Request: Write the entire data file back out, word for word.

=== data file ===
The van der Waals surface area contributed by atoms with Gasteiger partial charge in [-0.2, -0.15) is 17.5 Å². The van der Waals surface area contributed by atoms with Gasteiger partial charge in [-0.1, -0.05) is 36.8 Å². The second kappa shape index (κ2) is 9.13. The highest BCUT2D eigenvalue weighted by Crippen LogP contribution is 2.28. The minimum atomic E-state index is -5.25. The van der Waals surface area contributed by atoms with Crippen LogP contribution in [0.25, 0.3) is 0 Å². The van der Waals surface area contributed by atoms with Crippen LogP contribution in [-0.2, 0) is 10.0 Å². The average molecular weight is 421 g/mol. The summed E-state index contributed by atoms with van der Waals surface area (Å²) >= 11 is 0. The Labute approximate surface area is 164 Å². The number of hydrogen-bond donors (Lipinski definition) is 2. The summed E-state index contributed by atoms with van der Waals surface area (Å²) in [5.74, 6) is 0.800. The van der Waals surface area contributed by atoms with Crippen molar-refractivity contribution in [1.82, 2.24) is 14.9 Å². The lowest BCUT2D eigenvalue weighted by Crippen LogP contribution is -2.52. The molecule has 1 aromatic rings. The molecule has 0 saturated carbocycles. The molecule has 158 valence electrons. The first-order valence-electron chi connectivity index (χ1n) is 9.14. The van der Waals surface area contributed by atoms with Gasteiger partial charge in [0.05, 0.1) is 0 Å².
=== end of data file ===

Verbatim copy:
The van der Waals surface area contributed by atoms with Gasteiger partial charge in [-0.2, -0.15) is 17.5 Å². The van der Waals surface area contributed by atoms with Gasteiger partial charge in [-0.1, -0.05) is 36.8 Å². The second kappa shape index (κ2) is 9.13. The highest BCUT2D eigenvalue weighted by Crippen LogP contribution is 2.28. The minimum atomic E-state index is -5.25. The van der Waals surface area contributed by atoms with Crippen LogP contribution in [0.25, 0.3) is 0 Å². The van der Waals surface area contributed by atoms with Crippen LogP contribution in [-0.2, 0) is 10.0 Å². The average molecular weight is 421 g/mol. The summed E-state index contributed by atoms with van der Waals surface area (Å²) >= 11 is 0. The Labute approximate surface area is 164 Å². The number of hydrogen-bond donors (Lipinski definition) is 2. The summed E-state index contributed by atoms with van der Waals surface area (Å²) in [5.74, 6) is 0.800. The van der Waals surface area contributed by atoms with Crippen molar-refractivity contribution in [1.82, 2.24) is 14.9 Å². The lowest BCUT2D eigenvalue weighted by Crippen LogP contribution is -2.52. The molecule has 1 aromatic rings. The molecule has 0 saturated carbocycles. The molecule has 158 valence electrons. The first-order valence-electron chi connectivity index (χ1n) is 9.14. The van der Waals surface area contributed by atoms with Gasteiger partial charge in [0.05, 0.1) is 0 Å².